How To Use A Venturi In Your Fish Tank or Aquarium
How To Set Up A Venturi
- Connect the tube to the appropriate outlet point.
- Ensure that the outlet point is connected to the filter and that the venturi outlet is vertical.
- Hang the head of the venturi outside the tank.
Et voila! Additional oxygenation!
Let's start this hub with a confession. I owned and ran an internal filter for many months before I worked out what the little piece of plastic tubing with the doodad on the top was. It was, they said, a venturi. But what was I supposed to do with it? The plastic tube went into a little outlet pipe for the filter, I could work that much out, but then what happened?
At first, I assumed that the water bubbled up through the pipe somehow and made bubbles on the surface of the water. So I tossed the venturi in the tank, connected it all up, and swore at it when it did nothing but float there limply on the surface of the water.
There is very little information out there about how to use a venturi. The best I could get by googling was a multitude of results for fish tank filters that included venturis. Not very useful as I already had my venturi and it didn't do anything at all.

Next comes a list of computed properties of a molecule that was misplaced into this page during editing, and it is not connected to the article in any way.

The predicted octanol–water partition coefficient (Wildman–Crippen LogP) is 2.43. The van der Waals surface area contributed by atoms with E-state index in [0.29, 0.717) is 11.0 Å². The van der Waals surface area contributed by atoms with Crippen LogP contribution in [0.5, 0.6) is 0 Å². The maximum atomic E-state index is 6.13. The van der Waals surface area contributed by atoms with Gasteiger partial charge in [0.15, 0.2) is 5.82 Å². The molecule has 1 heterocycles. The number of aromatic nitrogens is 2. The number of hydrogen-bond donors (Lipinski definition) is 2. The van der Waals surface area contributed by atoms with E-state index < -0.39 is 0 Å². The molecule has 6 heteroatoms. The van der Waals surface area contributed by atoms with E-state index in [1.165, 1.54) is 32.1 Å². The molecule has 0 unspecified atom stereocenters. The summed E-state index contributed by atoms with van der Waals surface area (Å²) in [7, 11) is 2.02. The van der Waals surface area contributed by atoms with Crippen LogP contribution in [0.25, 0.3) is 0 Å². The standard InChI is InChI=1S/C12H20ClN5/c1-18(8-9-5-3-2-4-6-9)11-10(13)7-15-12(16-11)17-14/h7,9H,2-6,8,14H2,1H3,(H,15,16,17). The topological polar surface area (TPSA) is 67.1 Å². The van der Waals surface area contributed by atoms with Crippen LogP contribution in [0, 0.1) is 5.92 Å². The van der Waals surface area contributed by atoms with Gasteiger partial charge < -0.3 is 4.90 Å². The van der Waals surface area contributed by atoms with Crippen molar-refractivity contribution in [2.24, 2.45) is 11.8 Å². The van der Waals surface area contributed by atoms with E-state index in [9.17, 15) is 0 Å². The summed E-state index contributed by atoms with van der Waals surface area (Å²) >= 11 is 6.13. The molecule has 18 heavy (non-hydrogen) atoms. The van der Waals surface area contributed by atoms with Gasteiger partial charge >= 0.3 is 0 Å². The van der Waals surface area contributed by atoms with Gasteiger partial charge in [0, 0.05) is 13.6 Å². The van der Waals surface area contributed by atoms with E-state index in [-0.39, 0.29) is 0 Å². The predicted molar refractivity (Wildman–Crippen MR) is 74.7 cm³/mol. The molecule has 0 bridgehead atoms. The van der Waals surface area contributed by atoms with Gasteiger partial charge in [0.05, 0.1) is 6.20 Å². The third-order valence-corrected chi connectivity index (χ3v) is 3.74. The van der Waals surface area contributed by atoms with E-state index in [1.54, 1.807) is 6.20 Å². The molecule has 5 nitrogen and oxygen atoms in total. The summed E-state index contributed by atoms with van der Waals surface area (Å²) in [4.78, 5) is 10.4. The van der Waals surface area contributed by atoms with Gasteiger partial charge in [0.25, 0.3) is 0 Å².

It wasn't until I found the need for extra oxygenation in my tank (with the addition of a chiclid, after keeping Bettas, who breathe from the surface of the water and can get by with minimal oxygenation in their water,) that the venturi issue came up again. This time I found answers.
What Is A Venturi?
A venturi is a simple device consisting of a tube which is narrow in the middle. In most aquarium venturi's the plastic nozzle at the top contains the narrow point. When a flow of water is applied to one end of the tube, it creates a vacuum, sucking air in from the outside world. The air mixes with the flow of water, and in an aquarium, bubbles to the surface. A venturi is simply a device designed to oxygenate a flow of water.
How Does A Venturi Work?
Now I knew what the venturi was for and how it was supposed to work. You don't let the head of the venturi rest on the water, you hang it outside the tank. Once again I puzzled at it, sticking it into my filter as before, and once again, it failed to work. Now it hung limply outside the tank, whilst, under the water, the current was undisturbed.
Like a cave person investigating a strange phenomenon, I tried breathing down the venturi tube. At once, many tiny bubbles poured out of the filter. Success! But limited success. At present time my life does not allow me to spend all my days breathing down a tube next to my aquarium.
Assuming that it was broken, I twisted the bottom of the venturi, by the filter, turning the little nozzle to an upright position, lo and behold! It sprang into action, with thousands of bubbles merrily making their way to the surface of my tank, oxygenating the water.
And that's how a venturi works.
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